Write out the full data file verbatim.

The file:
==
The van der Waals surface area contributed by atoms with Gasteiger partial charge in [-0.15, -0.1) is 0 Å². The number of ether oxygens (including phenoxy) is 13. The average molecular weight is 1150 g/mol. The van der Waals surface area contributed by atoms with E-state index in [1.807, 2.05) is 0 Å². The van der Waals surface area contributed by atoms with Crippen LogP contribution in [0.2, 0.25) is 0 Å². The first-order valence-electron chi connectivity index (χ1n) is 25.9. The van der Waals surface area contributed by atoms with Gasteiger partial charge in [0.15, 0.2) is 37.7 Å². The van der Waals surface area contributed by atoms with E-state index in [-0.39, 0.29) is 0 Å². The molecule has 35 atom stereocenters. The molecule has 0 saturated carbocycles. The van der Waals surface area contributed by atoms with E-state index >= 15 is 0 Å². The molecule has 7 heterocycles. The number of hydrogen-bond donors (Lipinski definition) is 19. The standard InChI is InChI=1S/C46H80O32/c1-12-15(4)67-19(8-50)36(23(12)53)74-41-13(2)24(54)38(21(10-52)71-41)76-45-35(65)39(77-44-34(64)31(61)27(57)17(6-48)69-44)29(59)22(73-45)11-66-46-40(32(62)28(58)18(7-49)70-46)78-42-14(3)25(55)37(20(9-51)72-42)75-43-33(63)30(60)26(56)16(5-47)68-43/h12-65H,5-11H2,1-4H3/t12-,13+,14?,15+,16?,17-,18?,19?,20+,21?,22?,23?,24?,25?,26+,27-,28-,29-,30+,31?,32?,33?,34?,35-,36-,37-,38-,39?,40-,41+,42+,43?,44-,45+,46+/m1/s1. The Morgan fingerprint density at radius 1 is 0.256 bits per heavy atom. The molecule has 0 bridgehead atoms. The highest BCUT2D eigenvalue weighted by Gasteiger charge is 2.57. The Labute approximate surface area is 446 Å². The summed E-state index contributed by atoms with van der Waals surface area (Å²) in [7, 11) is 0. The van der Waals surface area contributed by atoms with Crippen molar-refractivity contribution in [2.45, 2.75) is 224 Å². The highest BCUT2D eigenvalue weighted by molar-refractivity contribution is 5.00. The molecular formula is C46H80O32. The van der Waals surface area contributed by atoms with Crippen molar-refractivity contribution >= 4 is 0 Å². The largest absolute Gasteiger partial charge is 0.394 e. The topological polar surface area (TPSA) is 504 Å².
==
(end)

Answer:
The van der Waals surface area contributed by atoms with Gasteiger partial charge in [-0.15, -0.1) is 0 Å². The number of ether oxygens (including phenoxy) is 13. The average molecular weight is 1150 g/mol. The van der Waals surface area contributed by atoms with E-state index in [1.807, 2.05) is 0 Å². The van der Waals surface area contributed by atoms with Crippen LogP contribution in [0.2, 0.25) is 0 Å². The first-order valence-electron chi connectivity index (χ1n) is 25.9. The van der Waals surface area contributed by atoms with Gasteiger partial charge in [0.15, 0.2) is 37.7 Å². The van der Waals surface area contributed by atoms with E-state index in [-0.39, 0.29) is 0 Å². The molecule has 35 atom stereocenters. The molecule has 0 saturated carbocycles. The van der Waals surface area contributed by atoms with E-state index >= 15 is 0 Å². The molecule has 7 heterocycles. The number of hydrogen-bond donors (Lipinski definition) is 19. The standard InChI is InChI=1S/C46H80O32/c1-12-15(4)67-19(8-50)36(23(12)53)74-41-13(2)24(54)38(21(10-52)71-41)76-45-35(65)39(77-44-34(64)31(61)27(57)17(6-48)69-44)29(59)22(73-45)11-66-46-40(32(62)28(58)18(7-49)70-46)78-42-14(3)25(55)37(20(9-51)72-42)75-43-33(63)30(60)26(56)16(5-47)68-43/h12-65H,5-11H2,1-4H3/t12-,13+,14?,15+,16?,17-,18?,19?,20+,21?,22?,23?,24?,25?,26+,27-,28-,29-,30+,31?,32?,33?,34?,35-,36-,37-,38-,39?,40-,41+,42+,43?,44-,45+,46+/m1/s1. The Morgan fingerprint density at radius 1 is 0.256 bits per heavy atom. The molecule has 0 bridgehead atoms. The highest BCUT2D eigenvalue weighted by Gasteiger charge is 2.57. The Labute approximate surface area is 446 Å². The summed E-state index contributed by atoms with van der Waals surface area (Å²) in [7, 11) is 0. The van der Waals surface area contributed by atoms with Crippen molar-refractivity contribution in [2.45, 2.75) is 224 Å². The highest BCUT2D eigenvalue weighted by molar-refractivity contribution is 5.00. The molecular formula is C46H80O32. The van der Waals surface area contributed by atoms with Crippen molar-refractivity contribution >= 4 is 0 Å². The largest absolute Gasteiger partial charge is 0.394 e. The topological polar surface area (TPSA) is 504 Å².